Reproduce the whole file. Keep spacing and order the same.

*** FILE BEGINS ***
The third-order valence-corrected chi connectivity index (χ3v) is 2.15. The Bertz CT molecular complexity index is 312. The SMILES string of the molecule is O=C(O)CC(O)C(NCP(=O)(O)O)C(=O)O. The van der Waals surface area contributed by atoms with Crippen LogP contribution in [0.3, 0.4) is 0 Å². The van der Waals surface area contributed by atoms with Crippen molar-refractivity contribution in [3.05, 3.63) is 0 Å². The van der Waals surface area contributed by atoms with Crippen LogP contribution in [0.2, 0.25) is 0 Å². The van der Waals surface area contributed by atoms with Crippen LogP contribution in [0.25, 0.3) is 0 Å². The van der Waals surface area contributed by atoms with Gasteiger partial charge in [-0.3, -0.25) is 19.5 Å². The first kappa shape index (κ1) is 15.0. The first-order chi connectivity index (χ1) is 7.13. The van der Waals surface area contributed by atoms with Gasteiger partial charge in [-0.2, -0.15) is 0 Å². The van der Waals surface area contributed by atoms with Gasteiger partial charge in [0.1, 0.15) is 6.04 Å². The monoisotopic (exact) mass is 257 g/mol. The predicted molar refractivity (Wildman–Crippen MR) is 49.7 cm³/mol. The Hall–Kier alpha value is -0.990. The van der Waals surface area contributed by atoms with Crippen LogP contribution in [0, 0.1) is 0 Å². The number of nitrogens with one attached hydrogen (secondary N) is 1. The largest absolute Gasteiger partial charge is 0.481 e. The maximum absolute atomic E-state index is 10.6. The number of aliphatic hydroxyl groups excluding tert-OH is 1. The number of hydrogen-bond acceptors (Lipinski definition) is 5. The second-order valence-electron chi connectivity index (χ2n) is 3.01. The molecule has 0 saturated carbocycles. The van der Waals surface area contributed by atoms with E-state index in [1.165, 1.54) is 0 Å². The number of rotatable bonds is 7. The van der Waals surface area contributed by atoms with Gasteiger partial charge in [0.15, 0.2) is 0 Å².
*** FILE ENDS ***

The third-order valence-corrected chi connectivity index (χ3v) is 2.15. The Bertz CT molecular complexity index is 312. The SMILES string of the molecule is O=C(O)CC(O)C(NCP(=O)(O)O)C(=O)O. The van der Waals surface area contributed by atoms with Crippen LogP contribution in [0.3, 0.4) is 0 Å². The van der Waals surface area contributed by atoms with Crippen molar-refractivity contribution in [3.05, 3.63) is 0 Å². The van der Waals surface area contributed by atoms with Crippen LogP contribution in [0.2, 0.25) is 0 Å². The van der Waals surface area contributed by atoms with Crippen LogP contribution in [0.25, 0.3) is 0 Å². The van der Waals surface area contributed by atoms with Gasteiger partial charge in [-0.3, -0.25) is 19.5 Å². The first kappa shape index (κ1) is 15.0. The first-order chi connectivity index (χ1) is 7.13. The van der Waals surface area contributed by atoms with Gasteiger partial charge in [-0.2, -0.15) is 0 Å². The van der Waals surface area contributed by atoms with Gasteiger partial charge in [0.1, 0.15) is 6.04 Å². The monoisotopic (exact) mass is 257 g/mol. The predicted molar refractivity (Wildman–Crippen MR) is 49.7 cm³/mol. The Hall–Kier alpha value is -0.990. The van der Waals surface area contributed by atoms with Crippen LogP contribution in [0, 0.1) is 0 Å². The number of nitrogens with one attached hydrogen (secondary N) is 1. The largest absolute Gasteiger partial charge is 0.481 e. The maximum absolute atomic E-state index is 10.6. The number of aliphatic hydroxyl groups excluding tert-OH is 1. The number of hydrogen-bond acceptors (Lipinski definition) is 5. The second-order valence-electron chi connectivity index (χ2n) is 3.01. The molecule has 0 saturated carbocycles. The van der Waals surface area contributed by atoms with E-state index in [1.165, 1.54) is 0 Å². The number of rotatable bonds is 7. The van der Waals surface area contributed by atoms with Gasteiger partial charge in [0.15, 0.2) is 0 Å².